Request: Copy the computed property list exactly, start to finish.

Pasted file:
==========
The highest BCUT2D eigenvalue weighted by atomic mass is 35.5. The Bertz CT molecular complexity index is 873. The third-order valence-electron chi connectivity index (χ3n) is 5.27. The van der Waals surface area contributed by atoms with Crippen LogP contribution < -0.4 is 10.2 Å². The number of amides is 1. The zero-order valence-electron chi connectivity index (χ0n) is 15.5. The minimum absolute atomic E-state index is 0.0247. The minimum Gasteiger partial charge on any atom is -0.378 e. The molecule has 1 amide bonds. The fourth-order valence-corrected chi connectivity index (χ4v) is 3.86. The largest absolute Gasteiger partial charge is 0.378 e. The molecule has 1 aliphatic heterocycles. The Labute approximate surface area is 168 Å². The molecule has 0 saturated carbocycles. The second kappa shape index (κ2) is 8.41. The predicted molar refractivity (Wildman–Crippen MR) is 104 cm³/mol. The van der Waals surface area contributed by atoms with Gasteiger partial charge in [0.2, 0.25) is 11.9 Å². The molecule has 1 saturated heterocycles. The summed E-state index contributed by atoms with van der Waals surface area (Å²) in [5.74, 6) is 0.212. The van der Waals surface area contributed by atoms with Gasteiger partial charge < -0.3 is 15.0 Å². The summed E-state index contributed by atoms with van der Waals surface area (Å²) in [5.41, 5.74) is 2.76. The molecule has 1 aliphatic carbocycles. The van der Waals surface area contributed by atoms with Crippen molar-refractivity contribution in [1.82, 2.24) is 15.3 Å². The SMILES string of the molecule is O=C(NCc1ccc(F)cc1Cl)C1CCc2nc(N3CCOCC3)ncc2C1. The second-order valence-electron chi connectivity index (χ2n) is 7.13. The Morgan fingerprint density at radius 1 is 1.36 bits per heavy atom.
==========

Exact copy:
The highest BCUT2D eigenvalue weighted by atomic mass is 35.5. The Bertz CT molecular complexity index is 873. The third-order valence-electron chi connectivity index (χ3n) is 5.27. The van der Waals surface area contributed by atoms with Crippen LogP contribution < -0.4 is 10.2 Å². The number of amides is 1. The zero-order valence-electron chi connectivity index (χ0n) is 15.5. The minimum absolute atomic E-state index is 0.0247. The minimum Gasteiger partial charge on any atom is -0.378 e. The molecule has 1 amide bonds. The fourth-order valence-corrected chi connectivity index (χ4v) is 3.86. The largest absolute Gasteiger partial charge is 0.378 e. The molecule has 1 aliphatic heterocycles. The Labute approximate surface area is 168 Å². The molecule has 0 saturated carbocycles. The second kappa shape index (κ2) is 8.41. The predicted molar refractivity (Wildman–Crippen MR) is 104 cm³/mol. The van der Waals surface area contributed by atoms with Gasteiger partial charge in [0.2, 0.25) is 11.9 Å². The molecule has 1 saturated heterocycles. The summed E-state index contributed by atoms with van der Waals surface area (Å²) in [5.74, 6) is 0.212. The van der Waals surface area contributed by atoms with Gasteiger partial charge < -0.3 is 15.0 Å². The summed E-state index contributed by atoms with van der Waals surface area (Å²) in [5.41, 5.74) is 2.76. The molecule has 1 aliphatic carbocycles. The van der Waals surface area contributed by atoms with Crippen molar-refractivity contribution in [1.82, 2.24) is 15.3 Å². The SMILES string of the molecule is O=C(NCc1ccc(F)cc1Cl)C1CCc2nc(N3CCOCC3)ncc2C1. The second-order valence-electron chi connectivity index (χ2n) is 7.13. The Morgan fingerprint density at radius 1 is 1.36 bits per heavy atom.